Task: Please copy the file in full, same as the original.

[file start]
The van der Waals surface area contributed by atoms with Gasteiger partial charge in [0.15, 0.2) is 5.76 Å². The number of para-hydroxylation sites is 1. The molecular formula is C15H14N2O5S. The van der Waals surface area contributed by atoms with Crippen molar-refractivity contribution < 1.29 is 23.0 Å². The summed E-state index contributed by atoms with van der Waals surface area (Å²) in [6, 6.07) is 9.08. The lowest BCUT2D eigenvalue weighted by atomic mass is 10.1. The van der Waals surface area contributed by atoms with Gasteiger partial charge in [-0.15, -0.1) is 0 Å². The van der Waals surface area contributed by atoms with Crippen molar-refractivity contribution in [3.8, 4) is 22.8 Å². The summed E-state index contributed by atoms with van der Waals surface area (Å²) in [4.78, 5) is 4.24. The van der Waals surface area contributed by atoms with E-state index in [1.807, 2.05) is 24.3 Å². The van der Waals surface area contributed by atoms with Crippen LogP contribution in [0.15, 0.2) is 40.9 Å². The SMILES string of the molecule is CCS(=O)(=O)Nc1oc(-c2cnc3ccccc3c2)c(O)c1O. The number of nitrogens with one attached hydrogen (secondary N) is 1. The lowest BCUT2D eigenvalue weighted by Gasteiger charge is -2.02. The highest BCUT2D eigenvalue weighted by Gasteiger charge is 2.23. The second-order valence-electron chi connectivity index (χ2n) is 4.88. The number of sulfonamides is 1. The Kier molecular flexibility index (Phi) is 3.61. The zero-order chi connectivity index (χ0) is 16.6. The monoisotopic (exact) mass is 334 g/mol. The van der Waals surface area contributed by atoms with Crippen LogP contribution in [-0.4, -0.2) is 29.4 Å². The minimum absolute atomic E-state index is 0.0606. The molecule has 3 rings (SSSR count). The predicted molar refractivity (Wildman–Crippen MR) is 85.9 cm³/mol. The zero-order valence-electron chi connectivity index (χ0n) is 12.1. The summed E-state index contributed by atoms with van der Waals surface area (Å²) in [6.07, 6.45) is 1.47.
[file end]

The van der Waals surface area contributed by atoms with Gasteiger partial charge in [0.15, 0.2) is 5.76 Å². The number of para-hydroxylation sites is 1. The molecular formula is C15H14N2O5S. The van der Waals surface area contributed by atoms with Crippen molar-refractivity contribution < 1.29 is 23.0 Å². The summed E-state index contributed by atoms with van der Waals surface area (Å²) in [6, 6.07) is 9.08. The lowest BCUT2D eigenvalue weighted by atomic mass is 10.1. The van der Waals surface area contributed by atoms with Gasteiger partial charge in [-0.15, -0.1) is 0 Å². The van der Waals surface area contributed by atoms with Crippen molar-refractivity contribution in [3.8, 4) is 22.8 Å². The summed E-state index contributed by atoms with van der Waals surface area (Å²) in [4.78, 5) is 4.24. The van der Waals surface area contributed by atoms with E-state index in [1.807, 2.05) is 24.3 Å². The van der Waals surface area contributed by atoms with Crippen LogP contribution in [0.15, 0.2) is 40.9 Å². The SMILES string of the molecule is CCS(=O)(=O)Nc1oc(-c2cnc3ccccc3c2)c(O)c1O. The number of nitrogens with one attached hydrogen (secondary N) is 1. The lowest BCUT2D eigenvalue weighted by Gasteiger charge is -2.02. The highest BCUT2D eigenvalue weighted by Gasteiger charge is 2.23. The second-order valence-electron chi connectivity index (χ2n) is 4.88. The number of sulfonamides is 1. The Kier molecular flexibility index (Phi) is 3.61. The zero-order chi connectivity index (χ0) is 16.6. The monoisotopic (exact) mass is 334 g/mol. The van der Waals surface area contributed by atoms with Crippen LogP contribution in [-0.4, -0.2) is 29.4 Å². The minimum absolute atomic E-state index is 0.0606. The molecule has 3 rings (SSSR count). The predicted molar refractivity (Wildman–Crippen MR) is 85.9 cm³/mol. The zero-order valence-electron chi connectivity index (χ0n) is 12.1. The summed E-state index contributed by atoms with van der Waals surface area (Å²) in [6.07, 6.45) is 1.47.